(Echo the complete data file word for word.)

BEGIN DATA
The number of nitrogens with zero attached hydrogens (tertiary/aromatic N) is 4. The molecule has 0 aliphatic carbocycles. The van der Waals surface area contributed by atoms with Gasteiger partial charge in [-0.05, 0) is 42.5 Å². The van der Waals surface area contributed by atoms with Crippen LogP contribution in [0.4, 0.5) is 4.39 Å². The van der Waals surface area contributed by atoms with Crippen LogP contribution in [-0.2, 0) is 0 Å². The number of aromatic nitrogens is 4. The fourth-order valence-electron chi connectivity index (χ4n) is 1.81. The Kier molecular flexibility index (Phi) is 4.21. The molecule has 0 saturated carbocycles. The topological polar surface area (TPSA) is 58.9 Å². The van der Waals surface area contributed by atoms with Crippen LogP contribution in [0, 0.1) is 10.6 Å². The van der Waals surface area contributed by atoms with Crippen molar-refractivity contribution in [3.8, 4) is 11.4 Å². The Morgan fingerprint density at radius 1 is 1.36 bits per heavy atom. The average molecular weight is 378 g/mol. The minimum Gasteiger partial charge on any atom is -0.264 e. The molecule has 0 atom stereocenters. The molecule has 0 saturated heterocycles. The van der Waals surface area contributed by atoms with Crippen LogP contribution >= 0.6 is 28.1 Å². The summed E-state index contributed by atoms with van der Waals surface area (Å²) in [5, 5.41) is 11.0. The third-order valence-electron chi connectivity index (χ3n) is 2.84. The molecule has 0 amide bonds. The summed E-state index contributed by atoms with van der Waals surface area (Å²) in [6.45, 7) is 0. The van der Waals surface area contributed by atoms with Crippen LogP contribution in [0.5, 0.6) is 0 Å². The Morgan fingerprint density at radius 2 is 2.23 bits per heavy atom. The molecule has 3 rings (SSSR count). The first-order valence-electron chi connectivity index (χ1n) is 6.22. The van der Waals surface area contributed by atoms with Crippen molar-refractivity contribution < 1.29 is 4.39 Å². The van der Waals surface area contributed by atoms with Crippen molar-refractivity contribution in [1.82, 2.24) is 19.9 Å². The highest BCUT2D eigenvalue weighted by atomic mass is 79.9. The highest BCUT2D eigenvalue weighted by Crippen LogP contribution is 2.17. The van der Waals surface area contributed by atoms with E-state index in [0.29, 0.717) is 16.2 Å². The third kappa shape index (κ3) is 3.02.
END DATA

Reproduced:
The number of nitrogens with zero attached hydrogens (tertiary/aromatic N) is 4. The molecule has 0 aliphatic carbocycles. The van der Waals surface area contributed by atoms with Gasteiger partial charge in [-0.05, 0) is 42.5 Å². The van der Waals surface area contributed by atoms with Crippen LogP contribution in [0.4, 0.5) is 4.39 Å². The van der Waals surface area contributed by atoms with Crippen LogP contribution in [-0.2, 0) is 0 Å². The number of aromatic nitrogens is 4. The fourth-order valence-electron chi connectivity index (χ4n) is 1.81. The Kier molecular flexibility index (Phi) is 4.21. The molecule has 0 saturated carbocycles. The topological polar surface area (TPSA) is 58.9 Å². The van der Waals surface area contributed by atoms with Crippen LogP contribution in [0, 0.1) is 10.6 Å². The van der Waals surface area contributed by atoms with Crippen molar-refractivity contribution in [3.8, 4) is 11.4 Å². The Morgan fingerprint density at radius 1 is 1.36 bits per heavy atom. The average molecular weight is 378 g/mol. The minimum Gasteiger partial charge on any atom is -0.264 e. The molecule has 0 atom stereocenters. The molecule has 0 saturated heterocycles. The van der Waals surface area contributed by atoms with Crippen LogP contribution >= 0.6 is 28.1 Å². The summed E-state index contributed by atoms with van der Waals surface area (Å²) in [5, 5.41) is 11.0. The third-order valence-electron chi connectivity index (χ3n) is 2.84. The molecule has 0 amide bonds. The summed E-state index contributed by atoms with van der Waals surface area (Å²) in [6.45, 7) is 0. The van der Waals surface area contributed by atoms with Crippen LogP contribution in [0.5, 0.6) is 0 Å². The Morgan fingerprint density at radius 2 is 2.23 bits per heavy atom. The molecule has 3 rings (SSSR count). The first-order valence-electron chi connectivity index (χ1n) is 6.22. The van der Waals surface area contributed by atoms with Crippen molar-refractivity contribution < 1.29 is 4.39 Å². The van der Waals surface area contributed by atoms with Crippen molar-refractivity contribution in [1.82, 2.24) is 19.9 Å². The highest BCUT2D eigenvalue weighted by atomic mass is 79.9. The highest BCUT2D eigenvalue weighted by Crippen LogP contribution is 2.17. The van der Waals surface area contributed by atoms with E-state index in [0.29, 0.717) is 16.2 Å². The third kappa shape index (κ3) is 3.02.